A few months later, my lovely client who wanted me for 25 hours a week cut my hours by half. At the time I thought this was a catastrophe! I had been TOO good! I had streamlined their business processes, so much so, they now didn’t need me for 25 hours a week! I had effectively worked myself out of work! How was I going to replace that income? Was it time to quit and try and find a full-time job?
This was worse than redundancy because although they were my only source of income, I wasn’t classed as an employee and I had no rights at all! There was no redundancy or any notice beyond a week. The prospect of finding a job was no better this time round. I had to find more clients.
In fact, it turned out to be the best thing that could have happened. When I first started working with them, this client was in the process of setting up a franchise. I was streamlining and setting up procedures for the new franchisees coming on board. Whilst they were brilliant at doing the business, they were hopeless at the admin. So rather than try and train another VA to do the things they weren’t themselves familiar with, they wanted to engage me! So then there wasn’t enough of ‘me’ to go around!
This was the time I realised that a way to increase my income was to recruit and train associates to do what I do. Not only was it increasing my capacity to help more clients with the stuff they hated doing or weren’t good at, I was also helping other VA’s get work. Whilst they were good at what they did – attention to detail and getting on with work and holding up the ‘back room’, they were not good at being in the limelight of doing the marketing side of getting clients.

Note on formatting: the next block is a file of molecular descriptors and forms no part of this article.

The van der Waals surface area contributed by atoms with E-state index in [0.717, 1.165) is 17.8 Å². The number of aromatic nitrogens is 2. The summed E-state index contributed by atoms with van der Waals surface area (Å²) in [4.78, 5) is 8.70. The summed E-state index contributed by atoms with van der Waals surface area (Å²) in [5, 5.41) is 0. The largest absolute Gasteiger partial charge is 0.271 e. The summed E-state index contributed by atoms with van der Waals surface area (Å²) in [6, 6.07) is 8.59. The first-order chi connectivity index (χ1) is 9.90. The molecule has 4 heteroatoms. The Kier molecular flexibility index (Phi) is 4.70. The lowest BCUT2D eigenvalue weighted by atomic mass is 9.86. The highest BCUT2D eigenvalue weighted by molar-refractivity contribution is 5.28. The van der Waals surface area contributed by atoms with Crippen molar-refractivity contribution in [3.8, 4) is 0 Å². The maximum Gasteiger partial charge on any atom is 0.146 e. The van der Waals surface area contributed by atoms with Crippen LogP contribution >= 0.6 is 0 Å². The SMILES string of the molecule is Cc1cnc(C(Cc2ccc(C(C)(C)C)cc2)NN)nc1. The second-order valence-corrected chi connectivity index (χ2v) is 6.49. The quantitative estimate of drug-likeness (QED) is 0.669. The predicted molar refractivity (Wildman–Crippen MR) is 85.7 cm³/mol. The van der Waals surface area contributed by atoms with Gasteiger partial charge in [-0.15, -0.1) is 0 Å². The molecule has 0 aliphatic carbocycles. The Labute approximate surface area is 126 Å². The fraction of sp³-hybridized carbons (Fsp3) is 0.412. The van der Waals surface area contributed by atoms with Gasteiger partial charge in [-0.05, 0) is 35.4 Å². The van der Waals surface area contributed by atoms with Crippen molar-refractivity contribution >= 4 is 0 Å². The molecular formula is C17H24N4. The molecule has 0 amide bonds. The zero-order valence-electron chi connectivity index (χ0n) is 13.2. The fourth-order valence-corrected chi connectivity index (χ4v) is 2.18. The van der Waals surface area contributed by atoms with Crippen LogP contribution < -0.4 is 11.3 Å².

Around this time, there was also a realisation among the self-employed consultant fraternity that they had a ceiling on their income as there were only so many hours they could help their clients and the way for them to leverage their time and earn more money was to serve many clients at the same time. They did this by selling their knowledge in the form of information products.
The clients I had at the time were the info product selling pioneers in the UK for doing what the US were already doing successfully. I started helping my clients build info product infrastructures, websites, membership sites, autoresponders, newsletters, social media and landing pages – all the components needed to reach more clients and earn more. Other UK VAs couldn’t do this. Clients came to me asking how and what tools they should use. They picked my brains because I’ve been working these tools for years. I know what tools can do and which is best for which purpose. It occurred to me that maybe it’s not correct to label me as a virtual assistant. It doesn’t reflect what I do! That’s when the Biz Tech Wiz came into being!
Fast forward to today
My business and I are totally different from 10 year ago. I have a business that works even if I’m not. My turnover has doubled and nearly doubled again from my original, albeit modest, 5-year goal. As I reflect back and take stock today, there were many times I felt pressure to quit. But my desire, determination and dedication to show the nay-sayers I can be successful as well as be a good role model to my girls, was far stronger. The times I took a leap of faith worked out for me. Thankfully. I’m sure there’ll be many more times in the future when I take stock and am faced to take more leaps. They’ve worked out so far, so why not again?
What about you? Have you ever taken a leap of faith? Or gone against the advise of close friends and family. I’d love for you to share in the comments below.